Training tall spindle apples during year 1
The first set of dwarf trees
for our high density apple planting has arrived! (We ordered from
two different nurseries, so a couple more trees are yet to come.)
After soaking the roots all morning, Everett and I put them in the
ground...and then I pored over websites to figure out how to prune and
train my new trees.
"Although high-density systems have many advantages, summer training and pruning must be conducted approximately every 4 to 6 weeks during the growing season. High-density systems are not like traditional systems which can be 'corrected' after a period of neglect. When high-density systems are neglected during the growing season, tree structure, early fruiting, and potential orchard profitability are lost."
In other words, this isn't a guess-and-try-again system. I need to have all my ducks in a row from the get-go if I want to eat homegrown apples in 2014.
Understanding the goal
Although this post is really about how to prune and train high density apples for their first year of life, it's always essential to understand the final form you're looking for. If left to their own devices, dwarf apple trees can grow 10 to 15 feet tall and 12 to 16 feet wide, spending lots of energy on vegetative growth and not fruiting for several years. Our goal is to create a tree that tops out at 8 to 10 feet tall, fruits the second year after planting, and doesn't bother its neighbor three feet down the row.
The perfect high density apple tree is a lot like a normal central leader tree, but more compact. Branches start 24 to 32 inches off the ground and continue to the top of the tree, spaced only about six inches apart and growing no more than four feet long. After three to five years, some of these branches may need to come out, but we're not worrying over that during year one.
In order to support the weight of apples (and to keep the tree upright on nonvigorous rootstock), a permanent stake or trellis must be attached every 15 to 24 inches along the entire trunk. We're still deciding what to use for our support, but the main choices among large-scale orchardists seem to include 10 foot lengths of one inch metal pipe (or a slightly larger treated wooden post) sunk two feet in the ground, or hefty trellises.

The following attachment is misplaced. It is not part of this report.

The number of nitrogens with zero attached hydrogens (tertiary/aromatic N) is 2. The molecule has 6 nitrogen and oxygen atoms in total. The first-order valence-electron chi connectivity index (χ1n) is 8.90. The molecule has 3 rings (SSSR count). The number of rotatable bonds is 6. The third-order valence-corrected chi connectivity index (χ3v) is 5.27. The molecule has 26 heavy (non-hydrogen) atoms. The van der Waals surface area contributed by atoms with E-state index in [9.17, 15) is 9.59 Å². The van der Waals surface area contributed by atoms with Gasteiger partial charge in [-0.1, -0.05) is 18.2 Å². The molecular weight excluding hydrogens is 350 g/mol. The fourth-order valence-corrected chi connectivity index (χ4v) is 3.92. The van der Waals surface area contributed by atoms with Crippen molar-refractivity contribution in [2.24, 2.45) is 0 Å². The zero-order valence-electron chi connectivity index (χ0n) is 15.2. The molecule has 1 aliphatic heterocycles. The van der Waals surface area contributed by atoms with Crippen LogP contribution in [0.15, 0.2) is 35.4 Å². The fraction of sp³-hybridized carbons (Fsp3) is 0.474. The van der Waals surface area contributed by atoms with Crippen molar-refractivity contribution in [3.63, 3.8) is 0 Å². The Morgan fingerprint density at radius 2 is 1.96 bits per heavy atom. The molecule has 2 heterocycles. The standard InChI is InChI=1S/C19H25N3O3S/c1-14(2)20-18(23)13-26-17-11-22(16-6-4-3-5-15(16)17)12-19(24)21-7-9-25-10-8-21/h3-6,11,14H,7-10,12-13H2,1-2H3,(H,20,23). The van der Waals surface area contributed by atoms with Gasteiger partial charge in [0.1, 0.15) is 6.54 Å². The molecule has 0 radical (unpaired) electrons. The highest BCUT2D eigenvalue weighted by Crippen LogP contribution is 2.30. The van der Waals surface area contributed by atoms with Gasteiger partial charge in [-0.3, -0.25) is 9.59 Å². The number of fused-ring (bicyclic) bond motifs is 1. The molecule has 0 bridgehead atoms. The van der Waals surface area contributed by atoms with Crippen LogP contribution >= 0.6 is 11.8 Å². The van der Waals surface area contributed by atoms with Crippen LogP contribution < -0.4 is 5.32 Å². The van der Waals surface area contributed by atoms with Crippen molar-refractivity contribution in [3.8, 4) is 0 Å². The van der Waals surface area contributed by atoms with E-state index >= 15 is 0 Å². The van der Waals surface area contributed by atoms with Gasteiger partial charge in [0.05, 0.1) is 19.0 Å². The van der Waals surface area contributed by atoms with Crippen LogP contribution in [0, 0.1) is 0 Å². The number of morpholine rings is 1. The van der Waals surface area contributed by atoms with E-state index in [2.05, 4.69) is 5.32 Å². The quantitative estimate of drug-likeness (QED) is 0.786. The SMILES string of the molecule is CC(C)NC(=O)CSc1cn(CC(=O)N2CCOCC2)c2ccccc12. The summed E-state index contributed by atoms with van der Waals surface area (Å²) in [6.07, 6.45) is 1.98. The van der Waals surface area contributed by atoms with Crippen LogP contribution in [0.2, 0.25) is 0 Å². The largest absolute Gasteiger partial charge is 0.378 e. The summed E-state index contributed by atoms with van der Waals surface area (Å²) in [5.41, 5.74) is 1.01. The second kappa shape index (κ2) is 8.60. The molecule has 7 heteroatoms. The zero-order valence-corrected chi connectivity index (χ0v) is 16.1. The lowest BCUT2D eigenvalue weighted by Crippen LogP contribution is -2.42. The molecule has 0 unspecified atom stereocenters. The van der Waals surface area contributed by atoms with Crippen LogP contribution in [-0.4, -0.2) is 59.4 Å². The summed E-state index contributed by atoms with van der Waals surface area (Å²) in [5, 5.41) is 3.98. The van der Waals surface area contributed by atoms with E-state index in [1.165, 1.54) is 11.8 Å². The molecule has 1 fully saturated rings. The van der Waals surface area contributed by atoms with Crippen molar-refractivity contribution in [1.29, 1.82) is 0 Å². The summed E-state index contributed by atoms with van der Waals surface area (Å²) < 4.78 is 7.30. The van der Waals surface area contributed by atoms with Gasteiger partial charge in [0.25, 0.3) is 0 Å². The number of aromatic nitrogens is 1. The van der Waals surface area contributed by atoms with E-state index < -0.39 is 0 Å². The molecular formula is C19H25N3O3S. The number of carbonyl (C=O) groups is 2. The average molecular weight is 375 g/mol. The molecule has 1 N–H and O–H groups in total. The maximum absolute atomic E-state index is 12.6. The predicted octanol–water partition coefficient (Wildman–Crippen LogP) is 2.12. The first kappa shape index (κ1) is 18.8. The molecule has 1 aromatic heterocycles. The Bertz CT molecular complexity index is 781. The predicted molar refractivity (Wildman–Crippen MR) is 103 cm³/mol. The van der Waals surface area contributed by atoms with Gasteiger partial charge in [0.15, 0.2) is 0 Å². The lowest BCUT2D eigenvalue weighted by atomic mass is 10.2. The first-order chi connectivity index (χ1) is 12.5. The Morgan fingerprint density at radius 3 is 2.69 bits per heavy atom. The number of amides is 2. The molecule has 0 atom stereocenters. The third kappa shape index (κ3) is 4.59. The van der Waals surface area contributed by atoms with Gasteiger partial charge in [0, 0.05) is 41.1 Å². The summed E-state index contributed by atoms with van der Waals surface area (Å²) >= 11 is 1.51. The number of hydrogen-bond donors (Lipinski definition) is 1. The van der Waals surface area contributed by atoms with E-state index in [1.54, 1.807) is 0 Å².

Pruning and training the new tree
Okay, now that the big picture is firmly engrained in our minds, let's look at what we want to do to our tree during its first year of life. I've written previously about planning out the orchard, so let's assume your trees are in the ground, with the graft union three to four inches above the soil surface, and staked in some way.
The North Carolina Extension Service has another relevant admonition for this early stage: "Research has shown that any pruning of young trees will reduce or delay fruit production early in the life of the orchard." In other words, even though our main goal is to keep these trees small, we don't want to cut away much (if any) wood --- instead, we're focusing on training to keep the tree in line. The only branches worth cutting are damaged, are located less than 18 inches above the ground, or are more than half the diameter of the main trunk. (If you didn't spring for a well-feathered tree and are instead starting with an unbranched whip, you'll have to do some cutting, but that's a topic beyond the scope of this post.)
While your pruning shears are verboten, you do need to commit to training the tree right away and then monthly throughout the summer. Using toothpicks, clothespins, and/or tie-down strings, you want to spread all side branches down close to horizontal right away, then continue to spread them (and any secondary branches) level throughout the year.
Different sources recommend different final orientations, ranging from just above horizontal to a bit below horizontal. Usually, more vigorous trees and those planted closer together have their branches pulled lower, which serves to "calm" the tree --- meaning that the leader grows tall, but the side branches spread more slowly and focus on making flower buds instead of vegetative growth. Regardless of which orientation you choose to train to, you want to keep an eye on new twigs all through the summer and pull them downward then they reach three to four inches long.
Since flower buds on apples are formed in July, it's essential to give your trees lots of love right away if you want fruits their second year. That's why we're planting in fall and committing to water starting with the first spring dry spell, hoping for early fruits. If you don't live in a wet-winter area, you might want to water all winter long.
Maintenance training and pruning
For now, we'll have plenty on our plates keeping our new dwarf trees happy and in line, but we also need to look ahead to the future. By the end of their second year, the trees should be about eight feet tall, at which point we'll need to choose a method of slowing their upward yearnings without promoting vegetative growth. This website gives a great year-by-year tutorial on planting and maintaining high density apples, and I'll be referring back to it frequently in the years ahead.
Our chicken waterer is the low
maintenance solution to chicken-care, allowing you to spend time on
fiddly dwarf apples.
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